author = {Chakraborty, S. and Asare, B.K. and Biswas, P.K., E-mail: pbiswas@tougaloo.edu and Rajnarayanan, R.V., E-mail: rajendra@buffalo.edu},
abstractNote = {The nuclear transcription factor estrogen receptor alpha (ERα), triggered by its cognate ligand estrogen, regulates a variety of cellular signaling events. ERα is expressed in 70% of breast cancers and is a widely validated target for anti-breast cancer drug discovery. Administration of anti-estrogen to block estrogen receptor activation is still a viable anti-breast cancer treatment option but anti-estrogen resistance has been a significant bottle-neck. Dimerization of estrogen receptor is required for ER activation. Blocking ERα dimerization is therefore a complementary and alternative strategy to combat anti-estrogen resistance. Dimer interface peptide “I-box” derived from ER residues 503–518 specifically blocks ER dimerization. Recently using a comprehensive molecular simulation we studied the interaction dynamics of ERα LBDs in a homo-dimer. Based on this study, we identified three interface recognition peptide motifs LDKITDT (ERα residues 479–485), LQQQHQRLAQ (residues 497–506), and LSHIRHMSNK (residues 511–520) and reported the suitability of using LQQQHQRLAQ (ER 497–506) as a template to design inhibitors of ERα dimerization. Stability and self-aggregation of peptide based therapeutics poses a significant bottle-neck to proceed further. In this study utilizing peptide grafted to preserve their pharmacophoric recognition motif and assessed their stability and potential to block ERα mediated activity in silico and in vitro. The Grafted peptides blocked ERα mediated cell proliferation and viability of breast cancer cells but did not alter their apoptotic fate. We believe the structural clues identified in this study can be used to identify novel peptidometics and small molecules that specifically target ER dimer interface generating a new breed of anti-cancer agents. - Highlights: • Designer peptide grafts retain core molecular recognition motif during MD simulations. • Designer peptide grafts with Poly-ALA helix form stable complexes with estrogen receptor in silico. • Inhibitor peptides significantly decrease estrogen induced cell proliferation of ER positive breast cancer cells in vitro.},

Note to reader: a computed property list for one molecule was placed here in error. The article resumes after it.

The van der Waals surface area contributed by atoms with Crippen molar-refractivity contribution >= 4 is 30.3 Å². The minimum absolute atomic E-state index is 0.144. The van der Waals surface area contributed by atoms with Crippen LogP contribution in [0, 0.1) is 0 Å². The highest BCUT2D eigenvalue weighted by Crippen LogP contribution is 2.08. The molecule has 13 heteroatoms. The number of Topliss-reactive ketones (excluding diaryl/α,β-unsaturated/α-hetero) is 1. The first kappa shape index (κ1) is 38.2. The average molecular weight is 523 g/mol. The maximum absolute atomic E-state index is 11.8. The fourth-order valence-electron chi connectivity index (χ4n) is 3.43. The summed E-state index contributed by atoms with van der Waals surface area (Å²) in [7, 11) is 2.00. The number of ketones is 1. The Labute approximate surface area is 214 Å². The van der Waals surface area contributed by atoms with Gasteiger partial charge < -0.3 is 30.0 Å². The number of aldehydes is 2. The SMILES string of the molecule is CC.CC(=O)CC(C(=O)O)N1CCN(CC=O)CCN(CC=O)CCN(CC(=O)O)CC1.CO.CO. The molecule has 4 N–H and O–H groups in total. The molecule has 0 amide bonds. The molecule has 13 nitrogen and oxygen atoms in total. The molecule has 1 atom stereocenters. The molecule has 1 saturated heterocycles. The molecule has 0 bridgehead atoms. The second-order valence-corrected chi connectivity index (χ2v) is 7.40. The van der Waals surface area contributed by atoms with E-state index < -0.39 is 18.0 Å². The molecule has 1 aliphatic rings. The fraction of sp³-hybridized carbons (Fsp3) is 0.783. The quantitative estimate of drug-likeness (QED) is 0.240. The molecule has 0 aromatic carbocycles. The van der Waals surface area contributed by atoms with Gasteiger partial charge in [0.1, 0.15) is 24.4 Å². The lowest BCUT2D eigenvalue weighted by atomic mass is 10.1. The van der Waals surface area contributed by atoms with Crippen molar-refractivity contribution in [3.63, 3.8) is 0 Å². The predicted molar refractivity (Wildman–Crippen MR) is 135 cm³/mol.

doi = {10.1016/J.BBRC.2016.07.083},
journal = {Biochemical and Biophysical Research Communications},
number = 1,
volume = 478,
place = {United States},
year = 2016,
month = 9
}
  • Highlights: Black-Right-Pointing-Pointer ZNF131 directly interacts with ER{alpha}. Black-Right-Pointing-Pointer The binding affinity of ZNF131 to ER{alpha} increases upon E2 stimulation. Black-Right-Pointing-Pointer ZNF131 inhibits ER{alpha}-mediated trans-activation by suppressing its homo-dimerization. Black-Right-Pointing-Pointer ZNF131 inhibits ER{alpha}-dimerization and E2-induced breast cancer cell proliferation. Black-Right-Pointing-Pointer ZNF131 inhibits estrogen signaling by acting as an ER{alpha}-co-repressor. -- Abstract: Steroid hormone estrogen elicits various physiological functions, many of which are mediated through two structurally and functionally distinct estrogen receptors, ER{alpha} and ER{beta}. The functional role of zinc finger protein 131 (ZNF131) is poorly understood, but it is assumed to possess transcriptional regulation activity due to the presence of amore » DNA binding motif. A few recent reports, including ours, revealed that ZNF131 acts as a negative regulator of ER{alpha} and that SUMO modification potentiates the negative effect of ZNF131 on estrogen signaling. However, its molecular mechanism for ER{alpha} inhibition has not been elucidated in detail. Here, we demonstrate that ZNF131 directly interacts with ER{alpha}, which consequently inhibits ER{alpha}-mediated trans-activation by suppressing its homo-dimerization. Moreover, we show that the C-terminal region of ZNF131 containing the SUMOylation site is necessary for its inhibition of estrogen signaling. Taken together, these data suggest that ZNF131 inhibits estrogen signaling by acting as an ER{alpha}-co-repressor.« less